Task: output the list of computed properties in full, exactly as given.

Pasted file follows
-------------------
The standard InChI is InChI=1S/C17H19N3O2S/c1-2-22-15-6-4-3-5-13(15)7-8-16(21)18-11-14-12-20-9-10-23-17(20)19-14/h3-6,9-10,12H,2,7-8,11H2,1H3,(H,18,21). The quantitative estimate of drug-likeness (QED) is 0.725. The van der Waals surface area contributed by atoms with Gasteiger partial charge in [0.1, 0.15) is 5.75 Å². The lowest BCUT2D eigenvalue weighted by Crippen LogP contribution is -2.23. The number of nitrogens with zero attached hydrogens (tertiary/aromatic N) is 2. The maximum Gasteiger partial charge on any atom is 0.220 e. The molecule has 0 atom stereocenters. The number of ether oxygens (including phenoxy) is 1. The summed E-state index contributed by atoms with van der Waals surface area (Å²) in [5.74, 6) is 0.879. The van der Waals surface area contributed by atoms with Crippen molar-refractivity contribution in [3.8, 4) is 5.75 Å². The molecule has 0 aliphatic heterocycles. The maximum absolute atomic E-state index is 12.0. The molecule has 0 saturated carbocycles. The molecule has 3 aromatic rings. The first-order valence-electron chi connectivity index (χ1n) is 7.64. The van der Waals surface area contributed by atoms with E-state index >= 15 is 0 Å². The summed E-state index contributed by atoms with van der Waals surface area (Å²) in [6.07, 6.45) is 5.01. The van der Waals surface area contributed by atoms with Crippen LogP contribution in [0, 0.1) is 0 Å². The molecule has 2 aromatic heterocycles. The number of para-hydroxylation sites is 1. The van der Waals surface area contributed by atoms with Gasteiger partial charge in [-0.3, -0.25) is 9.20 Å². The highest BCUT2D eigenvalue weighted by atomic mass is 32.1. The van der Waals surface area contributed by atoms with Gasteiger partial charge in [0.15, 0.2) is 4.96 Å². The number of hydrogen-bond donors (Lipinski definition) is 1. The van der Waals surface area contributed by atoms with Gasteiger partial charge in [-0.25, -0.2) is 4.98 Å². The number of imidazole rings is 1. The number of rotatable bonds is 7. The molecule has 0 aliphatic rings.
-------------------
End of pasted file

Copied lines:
The standard InChI is InChI=1S/C17H19N3O2S/c1-2-22-15-6-4-3-5-13(15)7-8-16(21)18-11-14-12-20-9-10-23-17(20)19-14/h3-6,9-10,12H,2,7-8,11H2,1H3,(H,18,21). The quantitative estimate of drug-likeness (QED) is 0.725. The van der Waals surface area contributed by atoms with Gasteiger partial charge in [0.1, 0.15) is 5.75 Å². The lowest BCUT2D eigenvalue weighted by Crippen LogP contribution is -2.23. The number of nitrogens with zero attached hydrogens (tertiary/aromatic N) is 2. The maximum Gasteiger partial charge on any atom is 0.220 e. The molecule has 0 atom stereocenters. The number of ether oxygens (including phenoxy) is 1. The summed E-state index contributed by atoms with van der Waals surface area (Å²) in [5.74, 6) is 0.879. The van der Waals surface area contributed by atoms with Crippen molar-refractivity contribution in [3.8, 4) is 5.75 Å². The molecule has 0 aliphatic heterocycles. The maximum absolute atomic E-state index is 12.0. The molecule has 0 saturated carbocycles. The molecule has 3 aromatic rings. The first-order valence-electron chi connectivity index (χ1n) is 7.64. The van der Waals surface area contributed by atoms with E-state index >= 15 is 0 Å². The summed E-state index contributed by atoms with van der Waals surface area (Å²) in [6.07, 6.45) is 5.01. The van der Waals surface area contributed by atoms with Crippen LogP contribution in [0, 0.1) is 0 Å². The molecule has 2 aromatic heterocycles. The number of para-hydroxylation sites is 1. The van der Waals surface area contributed by atoms with Gasteiger partial charge in [-0.3, -0.25) is 9.20 Å². The highest BCUT2D eigenvalue weighted by atomic mass is 32.1. The van der Waals surface area contributed by atoms with Gasteiger partial charge in [0.15, 0.2) is 4.96 Å². The number of hydrogen-bond donors (Lipinski definition) is 1. The van der Waals surface area contributed by atoms with Gasteiger partial charge in [-0.25, -0.2) is 4.98 Å². The number of imidazole rings is 1. The number of rotatable bonds is 7. The molecule has 0 aliphatic rings.